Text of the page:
Land use planning underway for Yukon's Beaver River watershed
Consultation meetings have been held in several Yukon communities
The Yukon government and the Na-Cho Nyäk Dun First Nation are gathering public comments to formulate a land use plan for the Beaver River watershed region in north-central Yukon.
The 5,048-square kilometre planning area, northeast of Mayo, is considered pristine wilderness, with abundant wildlife — and it's also home to ATAC Resources' Rackla Gold project.
A planning committee, made up of government and First Nation representatives, was recently in Keno City, Mayo, and Whitehorse, to collect information about the area.
"One of the key characteristics of this area is that it's pristine wilderness," said Lesley Cabott, co-chair of the Beaver River Watershed Land Use Planning Committee.
"There hasn't been a lot of access, a lot of travel to it. And there's also not a lot of information."
Cabott says the Yukon government has committed to doing some work in the area this year, collecting information about moose and fish habitat, as well as its geological potential.
B.C.-based ATAC Resources wants to build a 65-kilometre all-season tote road through the region, to access its Tiger gold property. The proposed road would run from a point near Keno City northeast to the exploration site, and would require eight bridges and 38 culverts.
Two years ago, the Yukon Environmental and Socio-Economic Assessment Board (YESAB) office in Mayo recommended approval for an all-season gated road. The office recommended that the road be monitored by ATAC Resources, to assess the effectiveness of access controls and compare changes to moose and moose habitat over a longer time span.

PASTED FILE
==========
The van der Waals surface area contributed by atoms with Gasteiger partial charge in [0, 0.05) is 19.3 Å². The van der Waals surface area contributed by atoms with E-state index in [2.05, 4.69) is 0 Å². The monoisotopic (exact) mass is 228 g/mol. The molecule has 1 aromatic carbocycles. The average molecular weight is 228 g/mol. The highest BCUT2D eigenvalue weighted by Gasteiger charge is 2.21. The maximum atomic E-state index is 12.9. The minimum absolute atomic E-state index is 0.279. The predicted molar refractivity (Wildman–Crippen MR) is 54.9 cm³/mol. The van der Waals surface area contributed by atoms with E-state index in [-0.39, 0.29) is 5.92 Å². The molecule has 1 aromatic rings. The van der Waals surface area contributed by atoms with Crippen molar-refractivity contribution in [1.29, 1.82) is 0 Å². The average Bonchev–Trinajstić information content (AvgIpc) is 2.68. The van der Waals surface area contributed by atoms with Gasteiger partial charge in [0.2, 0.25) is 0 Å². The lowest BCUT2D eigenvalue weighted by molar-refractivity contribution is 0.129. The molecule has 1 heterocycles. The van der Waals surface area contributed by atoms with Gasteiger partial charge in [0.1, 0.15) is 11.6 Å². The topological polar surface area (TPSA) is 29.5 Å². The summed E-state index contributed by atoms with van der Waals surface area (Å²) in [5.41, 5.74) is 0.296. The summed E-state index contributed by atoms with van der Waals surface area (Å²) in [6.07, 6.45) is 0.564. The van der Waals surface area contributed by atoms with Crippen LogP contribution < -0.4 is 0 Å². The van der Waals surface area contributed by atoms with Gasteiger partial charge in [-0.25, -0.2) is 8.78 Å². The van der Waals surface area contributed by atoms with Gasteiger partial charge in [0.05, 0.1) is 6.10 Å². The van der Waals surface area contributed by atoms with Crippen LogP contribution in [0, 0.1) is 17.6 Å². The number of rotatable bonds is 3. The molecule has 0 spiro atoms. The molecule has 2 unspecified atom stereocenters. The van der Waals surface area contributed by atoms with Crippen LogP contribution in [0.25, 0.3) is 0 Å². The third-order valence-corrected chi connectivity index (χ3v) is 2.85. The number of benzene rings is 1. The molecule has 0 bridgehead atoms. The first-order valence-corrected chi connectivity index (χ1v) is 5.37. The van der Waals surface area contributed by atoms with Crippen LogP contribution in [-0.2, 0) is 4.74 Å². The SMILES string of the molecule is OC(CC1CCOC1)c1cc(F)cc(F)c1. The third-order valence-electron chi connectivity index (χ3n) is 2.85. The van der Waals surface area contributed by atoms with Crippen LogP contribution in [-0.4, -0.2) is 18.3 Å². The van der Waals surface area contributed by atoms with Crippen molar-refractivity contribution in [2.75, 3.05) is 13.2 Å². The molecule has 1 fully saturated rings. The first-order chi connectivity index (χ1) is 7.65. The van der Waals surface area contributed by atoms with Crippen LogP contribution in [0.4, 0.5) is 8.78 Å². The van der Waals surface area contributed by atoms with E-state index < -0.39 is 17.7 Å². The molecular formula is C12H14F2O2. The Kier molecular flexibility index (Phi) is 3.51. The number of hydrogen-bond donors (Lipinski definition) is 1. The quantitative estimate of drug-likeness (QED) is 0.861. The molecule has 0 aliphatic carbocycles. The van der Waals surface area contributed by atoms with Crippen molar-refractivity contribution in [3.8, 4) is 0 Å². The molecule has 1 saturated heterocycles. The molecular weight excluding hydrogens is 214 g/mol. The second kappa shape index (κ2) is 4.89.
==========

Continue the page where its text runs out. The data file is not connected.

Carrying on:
But there needs to be a land use plan in place before the road can be authorized. The planning committee is aiming to have the plan completed by March 2020.
'We need to really understand the region'
The proposed road runs through Na-Cho Nyäk Dun traditional territory.
"A lot of people submitted concerns about impacts to traditional ways of life, loss of wilderness outfitting, trapping," said Randi Newton, conservation coordinator for Canadian Parks and Wilderness Society (CPAWS) Yukon.
"It looks like the first step with this plan is to get a good understanding of the region and what people are valuing — and then to decide if a road is appropriate or a future development is appropriate."
Newton says she hopes there is some weight to the land use plan, and that it's more than just a checkmark in a box.
She doesn't want the planning process to be rushed, but also says she doesn't want it to take years like the Peel Watershed plan.
"We need to really understand the region and how development can impact it, before we make decisions," said Newton.
Construction of the proposed road would take approximately two years at an estimated cost of $11 million.